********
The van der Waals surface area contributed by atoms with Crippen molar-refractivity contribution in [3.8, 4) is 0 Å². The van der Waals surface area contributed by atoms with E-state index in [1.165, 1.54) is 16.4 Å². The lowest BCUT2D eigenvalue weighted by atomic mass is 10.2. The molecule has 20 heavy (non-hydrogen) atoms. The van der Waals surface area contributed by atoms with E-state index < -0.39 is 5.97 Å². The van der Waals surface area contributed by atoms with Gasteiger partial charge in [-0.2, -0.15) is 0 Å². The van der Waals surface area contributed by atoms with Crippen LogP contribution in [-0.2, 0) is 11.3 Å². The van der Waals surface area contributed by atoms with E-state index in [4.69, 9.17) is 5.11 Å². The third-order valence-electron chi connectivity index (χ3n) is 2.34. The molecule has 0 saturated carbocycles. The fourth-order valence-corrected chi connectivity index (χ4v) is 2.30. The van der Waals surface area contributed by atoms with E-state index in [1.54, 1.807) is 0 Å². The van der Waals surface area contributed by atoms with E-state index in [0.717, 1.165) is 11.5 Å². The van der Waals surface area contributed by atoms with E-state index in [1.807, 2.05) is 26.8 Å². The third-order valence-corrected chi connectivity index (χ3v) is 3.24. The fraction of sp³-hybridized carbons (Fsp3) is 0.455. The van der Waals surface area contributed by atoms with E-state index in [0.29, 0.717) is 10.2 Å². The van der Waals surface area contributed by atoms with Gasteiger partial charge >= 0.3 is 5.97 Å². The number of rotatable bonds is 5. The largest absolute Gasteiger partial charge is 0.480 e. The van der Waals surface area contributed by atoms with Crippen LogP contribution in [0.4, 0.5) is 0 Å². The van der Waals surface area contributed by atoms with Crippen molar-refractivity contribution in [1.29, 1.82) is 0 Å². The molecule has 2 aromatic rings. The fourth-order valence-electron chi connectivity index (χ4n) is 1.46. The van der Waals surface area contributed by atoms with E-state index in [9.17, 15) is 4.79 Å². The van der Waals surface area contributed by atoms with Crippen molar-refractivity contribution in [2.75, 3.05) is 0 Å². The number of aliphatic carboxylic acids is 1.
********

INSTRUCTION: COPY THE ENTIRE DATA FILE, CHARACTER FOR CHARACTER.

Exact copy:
The van der Waals surface area contributed by atoms with Crippen molar-refractivity contribution in [3.8, 4) is 0 Å². The van der Waals surface area contributed by atoms with E-state index in [1.165, 1.54) is 16.4 Å². The lowest BCUT2D eigenvalue weighted by atomic mass is 10.2. The molecule has 20 heavy (non-hydrogen) atoms. The van der Waals surface area contributed by atoms with E-state index < -0.39 is 5.97 Å². The van der Waals surface area contributed by atoms with Gasteiger partial charge in [-0.2, -0.15) is 0 Å². The van der Waals surface area contributed by atoms with Crippen LogP contribution in [-0.2, 0) is 11.3 Å². The van der Waals surface area contributed by atoms with E-state index in [4.69, 9.17) is 5.11 Å². The third-order valence-electron chi connectivity index (χ3n) is 2.34. The molecule has 0 saturated carbocycles. The fourth-order valence-corrected chi connectivity index (χ4v) is 2.30. The van der Waals surface area contributed by atoms with E-state index in [1.54, 1.807) is 0 Å². The van der Waals surface area contributed by atoms with E-state index in [0.717, 1.165) is 11.5 Å². The van der Waals surface area contributed by atoms with E-state index in [1.807, 2.05) is 26.8 Å². The third-order valence-corrected chi connectivity index (χ3v) is 3.24. The fraction of sp³-hybridized carbons (Fsp3) is 0.455. The van der Waals surface area contributed by atoms with E-state index in [0.29, 0.717) is 10.2 Å². The van der Waals surface area contributed by atoms with Gasteiger partial charge >= 0.3 is 5.97 Å². The number of rotatable bonds is 5. The largest absolute Gasteiger partial charge is 0.480 e. The van der Waals surface area contributed by atoms with Crippen LogP contribution in [0.4, 0.5) is 0 Å². The van der Waals surface area contributed by atoms with Crippen molar-refractivity contribution in [1.29, 1.82) is 0 Å². The molecule has 2 aromatic rings. The fourth-order valence-electron chi connectivity index (χ4n) is 1.46. The van der Waals surface area contributed by atoms with E-state index in [9.17, 15) is 4.79 Å². The van der Waals surface area contributed by atoms with Crippen molar-refractivity contribution in [2.75, 3.05) is 0 Å². The number of aliphatic carboxylic acids is 1.